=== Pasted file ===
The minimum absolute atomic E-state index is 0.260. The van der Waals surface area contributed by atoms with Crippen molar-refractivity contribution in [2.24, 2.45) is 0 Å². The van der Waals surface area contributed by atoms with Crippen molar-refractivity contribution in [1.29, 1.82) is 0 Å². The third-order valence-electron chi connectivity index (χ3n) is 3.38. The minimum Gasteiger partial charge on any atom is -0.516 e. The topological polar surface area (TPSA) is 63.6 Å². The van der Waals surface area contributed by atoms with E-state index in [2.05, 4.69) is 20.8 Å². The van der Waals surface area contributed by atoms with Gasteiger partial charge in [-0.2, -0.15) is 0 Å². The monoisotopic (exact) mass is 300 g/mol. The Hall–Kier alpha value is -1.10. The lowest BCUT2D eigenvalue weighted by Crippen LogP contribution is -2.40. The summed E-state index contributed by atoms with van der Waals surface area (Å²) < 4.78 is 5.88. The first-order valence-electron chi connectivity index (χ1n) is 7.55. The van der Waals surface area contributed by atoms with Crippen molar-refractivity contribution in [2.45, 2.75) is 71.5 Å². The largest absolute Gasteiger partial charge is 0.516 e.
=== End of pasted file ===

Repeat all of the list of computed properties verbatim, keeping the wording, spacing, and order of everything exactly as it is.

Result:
The minimum absolute atomic E-state index is 0.260. The van der Waals surface area contributed by atoms with Crippen molar-refractivity contribution in [2.24, 2.45) is 0 Å². The van der Waals surface area contributed by atoms with Crippen molar-refractivity contribution in [1.29, 1.82) is 0 Å². The third-order valence-electron chi connectivity index (χ3n) is 3.38. The minimum Gasteiger partial charge on any atom is -0.516 e. The topological polar surface area (TPSA) is 63.6 Å². The van der Waals surface area contributed by atoms with E-state index in [2.05, 4.69) is 20.8 Å². The van der Waals surface area contributed by atoms with Gasteiger partial charge in [-0.2, -0.15) is 0 Å². The monoisotopic (exact) mass is 300 g/mol. The Hall–Kier alpha value is -1.10. The lowest BCUT2D eigenvalue weighted by Crippen LogP contribution is -2.40. The summed E-state index contributed by atoms with van der Waals surface area (Å²) < 4.78 is 5.88. The first-order valence-electron chi connectivity index (χ1n) is 7.55. The van der Waals surface area contributed by atoms with Crippen molar-refractivity contribution in [2.45, 2.75) is 71.5 Å². The largest absolute Gasteiger partial charge is 0.516 e.